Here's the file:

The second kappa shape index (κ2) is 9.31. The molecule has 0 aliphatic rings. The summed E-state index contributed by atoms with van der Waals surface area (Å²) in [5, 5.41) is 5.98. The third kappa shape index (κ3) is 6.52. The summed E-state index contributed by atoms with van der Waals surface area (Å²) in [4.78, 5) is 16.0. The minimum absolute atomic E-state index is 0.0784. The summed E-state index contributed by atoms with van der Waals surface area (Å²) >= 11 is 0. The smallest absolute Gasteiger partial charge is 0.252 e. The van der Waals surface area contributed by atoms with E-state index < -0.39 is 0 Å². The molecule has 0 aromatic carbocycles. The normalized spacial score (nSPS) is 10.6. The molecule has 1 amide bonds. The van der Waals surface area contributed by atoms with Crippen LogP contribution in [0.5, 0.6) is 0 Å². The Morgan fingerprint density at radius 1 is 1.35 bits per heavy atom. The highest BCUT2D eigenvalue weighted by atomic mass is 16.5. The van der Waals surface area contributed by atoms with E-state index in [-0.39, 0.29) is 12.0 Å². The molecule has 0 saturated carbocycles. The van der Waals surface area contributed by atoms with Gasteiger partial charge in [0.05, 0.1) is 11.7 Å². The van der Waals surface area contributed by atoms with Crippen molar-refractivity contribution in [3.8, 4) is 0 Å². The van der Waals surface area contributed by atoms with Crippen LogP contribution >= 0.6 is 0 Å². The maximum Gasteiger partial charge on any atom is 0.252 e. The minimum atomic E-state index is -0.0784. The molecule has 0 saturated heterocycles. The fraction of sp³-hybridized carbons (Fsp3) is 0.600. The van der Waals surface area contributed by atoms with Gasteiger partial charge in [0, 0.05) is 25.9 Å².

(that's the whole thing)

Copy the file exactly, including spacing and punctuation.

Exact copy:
The second kappa shape index (κ2) is 9.31. The molecule has 0 aliphatic rings. The summed E-state index contributed by atoms with van der Waals surface area (Å²) in [5, 5.41) is 5.98. The third kappa shape index (κ3) is 6.52. The summed E-state index contributed by atoms with van der Waals surface area (Å²) in [4.78, 5) is 16.0. The minimum absolute atomic E-state index is 0.0784. The summed E-state index contributed by atoms with van der Waals surface area (Å²) >= 11 is 0. The smallest absolute Gasteiger partial charge is 0.252 e. The van der Waals surface area contributed by atoms with E-state index < -0.39 is 0 Å². The molecule has 0 aromatic carbocycles. The normalized spacial score (nSPS) is 10.6. The molecule has 1 amide bonds. The van der Waals surface area contributed by atoms with Crippen LogP contribution in [0.5, 0.6) is 0 Å². The Morgan fingerprint density at radius 1 is 1.35 bits per heavy atom. The highest BCUT2D eigenvalue weighted by atomic mass is 16.5. The van der Waals surface area contributed by atoms with E-state index in [-0.39, 0.29) is 12.0 Å². The molecule has 0 saturated carbocycles. The van der Waals surface area contributed by atoms with Gasteiger partial charge in [0.05, 0.1) is 11.7 Å². The van der Waals surface area contributed by atoms with Crippen molar-refractivity contribution in [3.8, 4) is 0 Å². The van der Waals surface area contributed by atoms with Crippen LogP contribution >= 0.6 is 0 Å². The maximum Gasteiger partial charge on any atom is 0.252 e. The minimum atomic E-state index is -0.0784. The molecule has 0 saturated heterocycles. The fraction of sp³-hybridized carbons (Fsp3) is 0.600. The van der Waals surface area contributed by atoms with Gasteiger partial charge in [0, 0.05) is 25.9 Å².